Measures For the outcome variable of academic achievement, the current, cumulative grade point averages (GPAs) of the participants were obtained from the university. Students who participated in the study had GPAs that ranged from 2.00 to 4.00, with a mean of 3.73 and standard deviation of .41. As the sample consisted mainly of students studying at the graduate or post-baccalaureate level, GPAs being positively-skewed may be considered typical. The GPAs reflect grade points earned from coursework offered online or at a distance. To measure student perceptions of online course communication and collaboration, an 11-item scale with a 5-point Likert-type response format with values ranging from strongly agree (5) to strongly disagree (1) was constructed (Rose, 2006). Higher total scale scores on this scale indicate more positive perceptions toward online course communication and collaboration, while lower total scale scores indicate less positive perceptions. Positive perceptions of online course communication and collaboration can be defined as the willingness of individuals to be engaged in online communication and collaboration. This 11-item scale revealed an acceptable internal consistency of scores obtained from the scale with α = .94. Nunnally (1978) has suggested that score reliability of .70 or better is acceptable when used in basic social science research, such as in this study. Barnard, Paton, and Rose (2007) present a fully accessible copy of all items on this scale including further psychometric information. Examples of two items from the scale are as follows: •

I felt like I was part of a community with my classmates in my online course.



Online classes without collaborative (group) activities make me feel isolated from my classmates and/ or alone.

To measure self-regulation in online learning, a short form of the Online Self-regulated Learning Questionnaire (OSLQ) was employed. The short form of the Online Self-regulated Learning Questionnaire (OSLQ) is a 24-item scale with a 5-point Likert-type response format having values ranging from strongly agree (5) to strongly disagree (1). Higher scores on this scale indicate better self-regulation in online learning by students. The short form was developed from an 86-item long form of the instrument by examining internal consistency and exploratory factor analyses results for data collected from the long form. The long form of the instrument was developed to reflect a multi-dimensional conception of self-regulated learning as derived from the 1998 work of Zimmerman (Lan, Bremer, Stevens & Mullen, 2004). In contrast to the long form of the instrument, the short form consists of six important constructs of self-regulation in online learning, namely: (a) environment structuring; (b) goal setting; (c) time management; (d) help seeking; (e) task strategies; (f) and self-evaluation. The internal consistency of scores obtained for the short form of the OSLQ in study was α = .93. Table 2 (see appendix) contains all items of the OSLQ along with subscale designation. Examples of two items from the time management and goal setting aspects of the scale respectively from the short form are as follows:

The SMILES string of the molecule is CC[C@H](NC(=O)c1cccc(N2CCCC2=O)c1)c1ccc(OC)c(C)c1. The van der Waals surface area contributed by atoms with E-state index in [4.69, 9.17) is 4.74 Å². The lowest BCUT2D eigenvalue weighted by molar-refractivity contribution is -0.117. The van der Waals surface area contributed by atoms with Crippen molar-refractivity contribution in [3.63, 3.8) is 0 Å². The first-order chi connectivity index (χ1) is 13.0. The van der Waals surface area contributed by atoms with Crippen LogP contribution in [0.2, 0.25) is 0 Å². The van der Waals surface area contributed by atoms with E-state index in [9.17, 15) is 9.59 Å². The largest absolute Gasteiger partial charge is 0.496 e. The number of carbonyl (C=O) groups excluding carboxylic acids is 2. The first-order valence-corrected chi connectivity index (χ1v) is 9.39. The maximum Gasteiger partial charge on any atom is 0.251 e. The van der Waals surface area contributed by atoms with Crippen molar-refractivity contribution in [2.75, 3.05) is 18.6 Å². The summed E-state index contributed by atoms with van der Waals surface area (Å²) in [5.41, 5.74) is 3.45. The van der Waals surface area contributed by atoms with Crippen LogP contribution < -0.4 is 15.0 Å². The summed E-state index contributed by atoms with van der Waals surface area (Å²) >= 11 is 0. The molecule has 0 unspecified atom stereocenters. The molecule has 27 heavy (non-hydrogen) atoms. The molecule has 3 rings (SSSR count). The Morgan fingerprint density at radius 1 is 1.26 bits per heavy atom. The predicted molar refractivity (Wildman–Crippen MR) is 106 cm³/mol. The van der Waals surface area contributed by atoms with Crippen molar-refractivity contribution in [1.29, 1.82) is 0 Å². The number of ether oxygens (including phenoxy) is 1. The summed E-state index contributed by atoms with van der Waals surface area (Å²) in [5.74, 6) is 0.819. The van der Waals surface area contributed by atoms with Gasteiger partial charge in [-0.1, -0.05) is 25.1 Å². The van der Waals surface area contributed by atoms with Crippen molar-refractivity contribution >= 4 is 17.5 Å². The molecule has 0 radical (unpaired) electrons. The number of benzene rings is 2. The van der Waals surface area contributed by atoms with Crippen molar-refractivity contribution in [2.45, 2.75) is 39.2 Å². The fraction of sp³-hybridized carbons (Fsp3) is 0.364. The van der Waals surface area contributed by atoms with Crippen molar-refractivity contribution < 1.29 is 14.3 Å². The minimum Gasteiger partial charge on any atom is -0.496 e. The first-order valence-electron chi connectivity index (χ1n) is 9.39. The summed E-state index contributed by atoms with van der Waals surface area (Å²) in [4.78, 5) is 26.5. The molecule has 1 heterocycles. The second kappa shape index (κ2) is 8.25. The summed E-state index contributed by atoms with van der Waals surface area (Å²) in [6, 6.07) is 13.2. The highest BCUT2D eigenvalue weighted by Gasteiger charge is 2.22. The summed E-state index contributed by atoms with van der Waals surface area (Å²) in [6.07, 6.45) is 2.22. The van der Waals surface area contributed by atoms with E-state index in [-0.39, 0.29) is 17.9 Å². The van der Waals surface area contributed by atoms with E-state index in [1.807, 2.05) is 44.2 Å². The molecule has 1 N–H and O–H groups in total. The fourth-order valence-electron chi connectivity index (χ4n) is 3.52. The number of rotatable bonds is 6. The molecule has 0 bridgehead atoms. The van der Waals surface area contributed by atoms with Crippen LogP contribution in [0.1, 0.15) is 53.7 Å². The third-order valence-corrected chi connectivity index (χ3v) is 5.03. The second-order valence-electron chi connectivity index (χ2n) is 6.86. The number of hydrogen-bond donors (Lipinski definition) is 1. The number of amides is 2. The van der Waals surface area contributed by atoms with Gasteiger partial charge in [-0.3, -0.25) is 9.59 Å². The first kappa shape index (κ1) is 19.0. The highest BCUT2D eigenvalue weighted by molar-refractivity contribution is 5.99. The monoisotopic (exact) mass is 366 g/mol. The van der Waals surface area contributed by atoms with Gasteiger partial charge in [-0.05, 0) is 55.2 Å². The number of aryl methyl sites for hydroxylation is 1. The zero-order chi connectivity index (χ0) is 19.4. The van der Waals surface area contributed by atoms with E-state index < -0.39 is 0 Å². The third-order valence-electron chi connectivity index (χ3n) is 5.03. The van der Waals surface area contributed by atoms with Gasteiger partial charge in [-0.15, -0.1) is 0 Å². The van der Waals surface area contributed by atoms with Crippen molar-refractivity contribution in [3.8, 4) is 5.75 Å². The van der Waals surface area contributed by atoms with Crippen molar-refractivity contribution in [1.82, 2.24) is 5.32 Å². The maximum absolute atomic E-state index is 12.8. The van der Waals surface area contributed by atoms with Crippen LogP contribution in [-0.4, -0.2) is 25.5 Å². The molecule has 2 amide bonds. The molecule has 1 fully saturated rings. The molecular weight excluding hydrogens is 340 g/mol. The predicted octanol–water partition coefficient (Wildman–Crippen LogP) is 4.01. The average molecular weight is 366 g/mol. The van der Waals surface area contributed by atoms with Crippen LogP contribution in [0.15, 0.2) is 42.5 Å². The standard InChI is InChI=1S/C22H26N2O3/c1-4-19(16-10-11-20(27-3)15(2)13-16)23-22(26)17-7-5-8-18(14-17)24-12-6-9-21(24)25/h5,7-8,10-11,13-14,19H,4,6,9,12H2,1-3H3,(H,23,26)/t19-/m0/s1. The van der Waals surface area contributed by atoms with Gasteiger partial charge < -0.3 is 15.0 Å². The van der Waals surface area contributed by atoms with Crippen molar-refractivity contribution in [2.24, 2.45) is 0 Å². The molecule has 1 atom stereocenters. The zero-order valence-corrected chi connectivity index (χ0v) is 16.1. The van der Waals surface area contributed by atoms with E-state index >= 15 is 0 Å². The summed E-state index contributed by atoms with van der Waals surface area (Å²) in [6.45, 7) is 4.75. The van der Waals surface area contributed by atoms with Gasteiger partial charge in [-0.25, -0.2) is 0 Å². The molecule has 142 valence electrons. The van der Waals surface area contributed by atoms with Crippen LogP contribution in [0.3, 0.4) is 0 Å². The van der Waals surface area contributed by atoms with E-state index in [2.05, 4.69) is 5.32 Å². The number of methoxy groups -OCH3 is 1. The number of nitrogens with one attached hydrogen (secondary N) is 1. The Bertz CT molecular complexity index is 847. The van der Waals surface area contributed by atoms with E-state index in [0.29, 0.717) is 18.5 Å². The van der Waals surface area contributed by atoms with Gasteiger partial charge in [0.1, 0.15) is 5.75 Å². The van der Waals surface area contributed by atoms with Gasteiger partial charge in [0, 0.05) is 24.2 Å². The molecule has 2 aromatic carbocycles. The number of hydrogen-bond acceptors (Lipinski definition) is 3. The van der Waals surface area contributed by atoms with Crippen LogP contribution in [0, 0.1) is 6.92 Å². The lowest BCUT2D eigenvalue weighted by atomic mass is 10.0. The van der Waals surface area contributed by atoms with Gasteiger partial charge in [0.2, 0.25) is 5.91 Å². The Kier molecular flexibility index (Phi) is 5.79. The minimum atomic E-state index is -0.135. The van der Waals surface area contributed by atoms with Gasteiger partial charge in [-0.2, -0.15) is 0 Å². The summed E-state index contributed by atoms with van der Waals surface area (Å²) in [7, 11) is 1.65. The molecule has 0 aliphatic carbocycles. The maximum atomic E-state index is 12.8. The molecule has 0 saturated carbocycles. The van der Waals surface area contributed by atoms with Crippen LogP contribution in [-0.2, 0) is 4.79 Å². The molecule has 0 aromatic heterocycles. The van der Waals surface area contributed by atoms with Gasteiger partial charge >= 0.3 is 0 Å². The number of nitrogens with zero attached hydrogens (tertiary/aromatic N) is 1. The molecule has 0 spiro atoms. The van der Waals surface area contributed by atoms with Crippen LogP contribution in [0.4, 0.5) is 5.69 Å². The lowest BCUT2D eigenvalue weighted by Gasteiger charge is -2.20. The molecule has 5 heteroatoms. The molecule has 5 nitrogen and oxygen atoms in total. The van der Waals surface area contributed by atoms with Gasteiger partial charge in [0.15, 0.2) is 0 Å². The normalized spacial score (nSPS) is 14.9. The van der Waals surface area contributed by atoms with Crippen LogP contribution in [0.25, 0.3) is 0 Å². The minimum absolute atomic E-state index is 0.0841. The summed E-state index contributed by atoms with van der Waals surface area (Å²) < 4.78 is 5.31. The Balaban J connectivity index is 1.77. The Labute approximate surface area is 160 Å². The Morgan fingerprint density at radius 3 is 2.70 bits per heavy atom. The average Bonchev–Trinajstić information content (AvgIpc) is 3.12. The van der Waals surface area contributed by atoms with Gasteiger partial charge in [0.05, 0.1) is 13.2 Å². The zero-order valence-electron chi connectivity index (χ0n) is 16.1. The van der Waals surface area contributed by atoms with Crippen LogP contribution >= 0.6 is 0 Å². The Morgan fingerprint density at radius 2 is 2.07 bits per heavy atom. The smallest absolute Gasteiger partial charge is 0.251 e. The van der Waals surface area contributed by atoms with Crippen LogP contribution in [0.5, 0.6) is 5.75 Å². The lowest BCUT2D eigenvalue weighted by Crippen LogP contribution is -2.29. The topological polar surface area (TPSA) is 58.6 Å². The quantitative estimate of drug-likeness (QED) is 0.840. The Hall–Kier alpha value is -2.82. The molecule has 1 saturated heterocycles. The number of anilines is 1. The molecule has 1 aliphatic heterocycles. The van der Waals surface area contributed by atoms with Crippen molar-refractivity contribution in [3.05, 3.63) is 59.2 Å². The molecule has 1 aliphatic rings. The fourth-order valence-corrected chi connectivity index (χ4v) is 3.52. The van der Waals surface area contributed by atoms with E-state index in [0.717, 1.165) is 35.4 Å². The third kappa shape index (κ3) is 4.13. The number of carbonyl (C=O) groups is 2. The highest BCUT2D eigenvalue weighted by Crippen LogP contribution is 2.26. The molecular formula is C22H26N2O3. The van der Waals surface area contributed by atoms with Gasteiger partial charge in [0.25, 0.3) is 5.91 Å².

5 Online Self-Regulatory Learning Behaviors as a Mediator in the Relationship between Online Course Perceptions with Achievement Barnard, Paton & Lan



Although we don’t have to attend daily classes, I still try to distribute my studying time evenly across days.



I set standards for my assignments in online courses.

Procedure All measures were administered online along with a series of demographic questions. All participants were assured that their responses would remain confidential when recruited for their participation. Data were imported from the online survey into a Microsoft Excel format and then imported into SPSS (v. 12.0). Structural equation modeling analyses were performed in MPlus (v. 4.20). Values for missing data were handled using full information maximum-likelihood (FIML) as the method of estimation. As an extension of maximum likelihood, FIML takes advantage of all possible data points in analysis. Enders and Bandalos (2001) have indicated that full information maximum-likelihood is superior to list-wise, pair-wise, and similar response pattern imputations in handling missing data that may be considered ignorable.

Analysis To examine whether self-regulation in online learning may be considered as mediating the relationship between student perceptions of online course communication and collaboration and academic achievement, we utilized structural models (see Figure 1). Direct and indirect effects were calculated using MPlus (v. 4.20). Five statistics reflecting fit were reported: the chi-square statistic; the ratio of chi-square statistic to degrees of freedom; the root mean square error of approximation (RMSEA); the Tucker Lewis Index (TLI), also known as the Non Normed Fit Index (NNFI); and the Comparative Fit Index (CFI). No post hoc model modifications were made.